By Paul Goodman
Follow Paul on Twitter.
The combination of Eastleigh and Italy have between them unleashed a tidal wave of commentary about the drawbacks of being governed by the professional politics. Consider Charles Moore's column in today's Daily Telegraph:
"Eastleigh brings out something which more and more voters feel. A quarter of a century ago, when people used to complain in pubs that “they’re all the same”, I used to argue back: it seemed to me patently false. Today, I stay quiet. Nigel Farage says that we have three social democrat parties now. There is a bit of truth in that, but I would put it differently. It is not so much that they all think the same thing. It is more that they are all the same sort of people. They all belong to a political elite whose attitudes and careers are pretty different from those of the rest of us."
Even the briefest inspection of David Cameron and Ed Miliband supports this view. Miliband has been a full-time political apparatchick since University. Cameron briefly had a job in television, but not a career: the post was acknowledged to be a waiting room for the Commons, even by his employers.
By Matthew Barrett
Follow Matthew on Twitter.
The Daily Mail this morning reports on the 118 Conservative MPs who have written to constituents indicating their opposition to gay marriage proposals. The Mail says "Their opposition has been expressed in letters and emails sent to constituents who have contacted them with their own concerns", and points out that if these MPs voted against proposals, it would constitute the biggest Tory rebellion in modern times. However, Equalities Minister (and Secretary of State for Culture) Maria Miller pointed out on Twitter that since any vote on the issue would be a free vote, it would not technically be counted as a rebellion.
I have listed the MPs from the Mail's story below.
By Matthew Barrett
Follow Matthew on Twitter.
Yesterday, the Defence Secretary Philip Hammond announced plans to bring the Territorial Army - or Army Reserve, as it will be known in future - up to the size and standard of a more professional level than the reputation the TA has sometimes had as being "weekend soldiers". He also announced more benefits for employers of soldiers who chose to serve with the Army Reserve. These are all ideas suggested by the Duke of Westminster, which I wrote about last month. The proposals for strengthening the role and duties of reservists was, mostly, met with a positive reception by Conservative MPs. Below are some of the best contributions to yesterdays' statement.
Former Defence Secretary Liam Fox wanted Philip Hammond to learn from international examples of reservist forces:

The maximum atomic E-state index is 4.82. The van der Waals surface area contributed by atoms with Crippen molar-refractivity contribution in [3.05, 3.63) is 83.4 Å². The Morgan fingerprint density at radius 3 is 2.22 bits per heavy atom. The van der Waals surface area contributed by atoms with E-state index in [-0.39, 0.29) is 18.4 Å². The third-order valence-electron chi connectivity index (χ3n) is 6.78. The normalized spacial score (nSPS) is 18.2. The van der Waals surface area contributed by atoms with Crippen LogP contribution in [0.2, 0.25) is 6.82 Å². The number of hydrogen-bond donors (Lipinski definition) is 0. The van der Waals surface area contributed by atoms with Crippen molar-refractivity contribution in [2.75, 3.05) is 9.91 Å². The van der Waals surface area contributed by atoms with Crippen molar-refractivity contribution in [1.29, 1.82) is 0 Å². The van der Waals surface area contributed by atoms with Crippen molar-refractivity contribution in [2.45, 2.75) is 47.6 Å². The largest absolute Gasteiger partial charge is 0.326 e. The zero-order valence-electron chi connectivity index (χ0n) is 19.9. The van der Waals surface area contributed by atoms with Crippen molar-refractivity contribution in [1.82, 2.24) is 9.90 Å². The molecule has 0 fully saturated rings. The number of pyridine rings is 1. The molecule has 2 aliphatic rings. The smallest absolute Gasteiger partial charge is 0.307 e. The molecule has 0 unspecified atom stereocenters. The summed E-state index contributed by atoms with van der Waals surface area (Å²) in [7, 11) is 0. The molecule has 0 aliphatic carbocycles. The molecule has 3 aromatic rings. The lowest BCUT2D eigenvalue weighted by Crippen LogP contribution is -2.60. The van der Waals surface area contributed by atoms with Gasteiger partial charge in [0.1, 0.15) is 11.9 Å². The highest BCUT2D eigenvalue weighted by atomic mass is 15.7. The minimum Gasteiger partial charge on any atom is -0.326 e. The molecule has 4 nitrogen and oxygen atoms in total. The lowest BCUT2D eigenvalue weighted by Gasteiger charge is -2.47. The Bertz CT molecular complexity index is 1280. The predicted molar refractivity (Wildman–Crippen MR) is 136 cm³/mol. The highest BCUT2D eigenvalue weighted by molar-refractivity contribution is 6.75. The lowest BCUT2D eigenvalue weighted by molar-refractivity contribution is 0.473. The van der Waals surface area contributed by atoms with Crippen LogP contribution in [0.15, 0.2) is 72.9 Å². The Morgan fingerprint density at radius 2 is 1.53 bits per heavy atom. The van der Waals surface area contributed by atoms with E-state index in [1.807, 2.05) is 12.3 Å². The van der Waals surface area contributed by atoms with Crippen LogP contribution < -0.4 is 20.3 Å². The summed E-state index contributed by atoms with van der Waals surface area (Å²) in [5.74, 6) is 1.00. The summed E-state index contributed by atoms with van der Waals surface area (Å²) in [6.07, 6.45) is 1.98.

"Dr Liam Fox (North Somerset) (Con): I very much welcome the creative and supportive way in which my right hon. Friend set out the Government’s approach to the reserves. Will any legislative changes be required to guarantee that reservists can be used for the full range of military tasks? As part of the consultation, will the Government make available to the House the experiences of how other countries incentivise employers? Other countries, particularly the United States, have a much better record than most of being able to use reservists in a full range of tasks and ensuring that they have a full range of promotional opportunities."
By Paul Goodman
Follow Paul on Twitter
Even the most cursory glance at today's ConHome newslinks demonstrates that Philip Hammond had a torrid time in the Commons yesterday. I think it is worth listing a selection of the questions he was asked from his own backbenches, and I hope and believe that the one below is representative of those asked.
Readers will see that only one question was supportive, and it came from Peter Luff, who was recently dismissed from the MOD during the reshuffle. (The Defence Secretary will be grateful to Mr Luff for rallying round, especially since he was apparently expected to stay in the department: it was another curious dismissal.)
I have edited Mr Hammond's replies in order to keep this summary reasonably brief, and I think and hope, again, that the result is not unfair to him. The full Hansard record is here. Paul Waugh reports elsewhere that Rory Stewart, who knows more Afghanistan than any other MP, forced William Hague to admit yesterday that 75% of attacks on our troops are not by the Taliban.
Mr John Baron (Basildon and Billericay): "This announcement threatens to blow a hole in our stated exit strategy, which is heavily reliant on these joint operations continuing until Afghan forces are able to operate independently and provide their own security following ISAF’s withdrawal...What is our mission in Afghanistan? Clarity is required. If we are remaining true to our original mission of eliminating al-Qaeda from Afghanistan, should we not now be doing more to encourage the Americans to conduct non-conditional talks with the Taliban in order to explore possible common ground?"
The Secretary of State for Defence (Mr Philip Hammond): "I am clear that the mission we are carrying out in Afghanistan is to protect Britain’s national security by denying Afghan space to international terrorists. That is our mission, and that is the mission we will complete."